The production of “Welcome Home: The Waddie Welcome Story” a play based on the book “Waddie Welcome and the Beloved Community” by Tom Kohler and Susan Earl, is the passion of Nikki Booker who first read the story three years ago. “At first glance I thought that it was just an ordinary book. The more I read it, the more it became a part of me; so much so that I wanted to make a play out of it. I think this story is going to inspire, change people’s mindsets, and teach people that you can take ordinary people and do extraordinary things.” The production that will take place May 12th at the Emery Theatre, involved numerous community partners, including playwright Catie O’Keefe, Aaron Kent of DIY Printing and Tina Manchise and Tara Lindsey Gordon of The Requiem Project: The Emery.
Jamie Hoskins, fourth year senior, chose her project out of her love for clothes. Her goal is to produce the Urban Glam Fashion show on June 16at the Tower Place Mall- New American Art Gallery. Her community connections include a committee composed of Hollywood and Ty from Dynamite Attractions- presents that’s Hollywood as well as Kai Wiley from Sheek and Black Styling- who will help dress and style and get different vendors involved. This project involves casting 12 models and dressing them in fashions from Cincinnati shops. For Hoskins, this capstone is helping her with her career. She would like to continue producing fashion shows in future.
Kathleen Sheil’s capstone was planning Starfire’s Annual Meeting. Her process started because she didn’t know how to put on an event. She says she became passionate “after seeing a close friend who was an event planner.” She learned how to write a budget, find an event location, select food, and pick awards. She also had committee at her disposal to help her plan. This event took place on Monday April 16th at the 20thCentury theatre. Now she is in the process of planning her first baby shower for a friend.
These projects involve the commitment of the dedicated Starfire staff. For Leah Addison, one of the four Capstone Assistants, the goal is “to connect members with people of their community who have similar interests, and get them more involved with people who enjoy the same things.” Addison, who has worked at Starfire since 2010 views the project as “interesting and new…we are setting the bar for years to come.“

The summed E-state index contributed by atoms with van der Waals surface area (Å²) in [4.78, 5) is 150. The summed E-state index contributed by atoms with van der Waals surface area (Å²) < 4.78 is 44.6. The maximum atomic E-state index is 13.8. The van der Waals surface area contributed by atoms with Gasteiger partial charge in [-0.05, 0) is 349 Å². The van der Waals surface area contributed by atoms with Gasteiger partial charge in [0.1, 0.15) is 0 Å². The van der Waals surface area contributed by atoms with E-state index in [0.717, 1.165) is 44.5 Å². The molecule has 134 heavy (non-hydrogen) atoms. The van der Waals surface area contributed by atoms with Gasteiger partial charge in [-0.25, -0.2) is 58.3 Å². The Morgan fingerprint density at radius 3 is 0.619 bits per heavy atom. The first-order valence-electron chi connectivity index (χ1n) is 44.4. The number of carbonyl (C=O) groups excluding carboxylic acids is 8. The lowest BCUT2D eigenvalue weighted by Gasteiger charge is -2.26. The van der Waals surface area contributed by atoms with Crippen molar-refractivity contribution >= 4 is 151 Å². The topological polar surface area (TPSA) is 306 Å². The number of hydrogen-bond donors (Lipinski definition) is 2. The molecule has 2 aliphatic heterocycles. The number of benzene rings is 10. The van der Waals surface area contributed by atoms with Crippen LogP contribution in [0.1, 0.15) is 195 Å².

Capstone Assistant and Community Coordinator Sarah Buffie, believes in the power of the process, “we work towards a common goal, we are brought together based on interests and passions and a commitment to a shared purpose. That shared purpose brings us together and starts to build a more cohesive community– the capstones are about relationship building. There is space before and after for deeper connections- and for casual conversations where we learn from and about one another.
Brandon Black, Capstone Assistant to four members, views the capstone projects as “smoke and mirrors.” He say’s it is “the magician’s job is to wow the crowd and manipulate the senses to entertain the audience. When I think of each member as this magician with tricks up their sleeve- it’s just them. The capstone is the smoke and mirror and the illusions that distract people from the things that they don’t have in common so the real magic can be experienced and felt. At the end of the day we are all people and it’s them connecting with individuals members on some level producing a hint of laughter or astonishment. Capstones allow people to shine through the smoke and mirrors.”
Aaron Kent of DIY Printing, one of the many community partners, has assisted in a mural project by Krista Brinkmeyer and printed the posters for Welcome Home. Kent has loved the opportunity to work with and meet new people. He is “both humbled and honored to be part of something so great“ and sees these new-formed bonds as “part of the experience he tries to bring to DIY.” “Nikki and Krista were part of the studio experience and they had an awesome time printing.” Kent says he’s “flying high.”
While a few projects have already taken place, the next two months are filled with opportunities for the community to come together and be part of this transformative experience.